Hastings Science and Technology Law Journal


Jake Feiler


Not only is Artificial Intelligence (AI) present everywhere in people’s lives, but the technology is also now capable of making unpredictable decisions in novel situations. AI poses issues for the United States’ traditional criminal law system because this system emphasizes mens rea’s importance in determining criminal liability. When AI makes unpredictable decisions that lead to crimes, it will be impractical to determine what mens rea to ascribe to the human agents associated with the technology, such as AI’s creators, owners, and users. To solve this issue, the United States’ legal system must hold AI’s creators, owners, and users strictly liable for their AI’s actions and also create standards that can provide these agents immunity from strict liability. Although other legal scholars have proposed solutions that fit within the United States’ traditional criminal law system, these proposals fail to strike the right balance between encouraging AI’s development and holding someone criminally liable when AI causes harm.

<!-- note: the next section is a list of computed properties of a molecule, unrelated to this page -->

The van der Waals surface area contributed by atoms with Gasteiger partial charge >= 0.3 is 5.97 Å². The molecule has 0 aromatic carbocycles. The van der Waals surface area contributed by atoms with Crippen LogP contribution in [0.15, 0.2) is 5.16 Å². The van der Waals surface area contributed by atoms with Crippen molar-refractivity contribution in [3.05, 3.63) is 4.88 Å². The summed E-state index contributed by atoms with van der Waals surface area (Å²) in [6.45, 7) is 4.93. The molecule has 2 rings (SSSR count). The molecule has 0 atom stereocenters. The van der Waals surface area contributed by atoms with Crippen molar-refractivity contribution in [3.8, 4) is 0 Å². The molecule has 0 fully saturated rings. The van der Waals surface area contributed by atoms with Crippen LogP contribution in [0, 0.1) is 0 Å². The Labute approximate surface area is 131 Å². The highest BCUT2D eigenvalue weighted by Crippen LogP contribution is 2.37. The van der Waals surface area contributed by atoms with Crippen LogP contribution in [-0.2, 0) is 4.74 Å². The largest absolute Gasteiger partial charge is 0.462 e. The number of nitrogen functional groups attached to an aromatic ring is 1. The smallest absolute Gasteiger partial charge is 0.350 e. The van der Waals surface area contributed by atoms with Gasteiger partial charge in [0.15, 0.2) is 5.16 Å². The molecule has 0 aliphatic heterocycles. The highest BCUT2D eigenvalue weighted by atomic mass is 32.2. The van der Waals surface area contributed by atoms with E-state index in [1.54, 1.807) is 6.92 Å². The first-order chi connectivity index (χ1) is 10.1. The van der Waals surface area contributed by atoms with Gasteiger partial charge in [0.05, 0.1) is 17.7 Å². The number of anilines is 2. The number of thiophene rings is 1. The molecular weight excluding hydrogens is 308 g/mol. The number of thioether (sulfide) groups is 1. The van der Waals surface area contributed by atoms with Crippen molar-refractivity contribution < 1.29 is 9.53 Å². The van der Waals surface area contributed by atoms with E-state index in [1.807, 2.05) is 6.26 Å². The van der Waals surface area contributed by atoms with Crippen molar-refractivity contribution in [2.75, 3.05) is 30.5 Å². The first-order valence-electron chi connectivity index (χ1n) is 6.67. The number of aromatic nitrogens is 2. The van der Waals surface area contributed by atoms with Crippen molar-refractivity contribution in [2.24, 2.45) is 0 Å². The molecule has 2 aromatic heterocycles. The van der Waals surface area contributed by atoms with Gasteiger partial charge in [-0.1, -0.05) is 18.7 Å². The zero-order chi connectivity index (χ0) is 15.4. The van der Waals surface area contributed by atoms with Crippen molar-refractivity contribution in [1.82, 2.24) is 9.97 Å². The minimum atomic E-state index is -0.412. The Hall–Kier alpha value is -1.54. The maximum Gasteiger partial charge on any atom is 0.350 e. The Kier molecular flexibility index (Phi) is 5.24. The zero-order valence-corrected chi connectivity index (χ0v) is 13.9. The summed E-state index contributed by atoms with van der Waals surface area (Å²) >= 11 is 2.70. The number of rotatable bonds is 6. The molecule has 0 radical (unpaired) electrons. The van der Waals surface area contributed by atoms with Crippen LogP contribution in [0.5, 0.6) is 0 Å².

This Note illuminates this issue by exploring an artificially intelligent trolley problem. In this problem, an AI-powered self-driving car must decide between running over and killing five pedestrians or swerving out of the way and killing its one passenger; ultimately, the AI decides to kill the five pedestrians. This Note explains why the United States’ traditional criminal law system would struggle to hold the self-driving car’s owner, programmers, and creator liable for the AI’s decision, because of the numerous human agents this problem brings into the criminal liability equation, the impracticality of determining these agents’ mens rea, and the difficulty in satisfying the purposes of criminal punishment. Looking past the artificially intelligent trolley problem, these issues can be extended to most criminal laws that require a mens rea element. Criminal law serves as a powerful method of regulating new technologies, and it is essential that the United States’ criminal law system adapts to solve the issues that AI poses.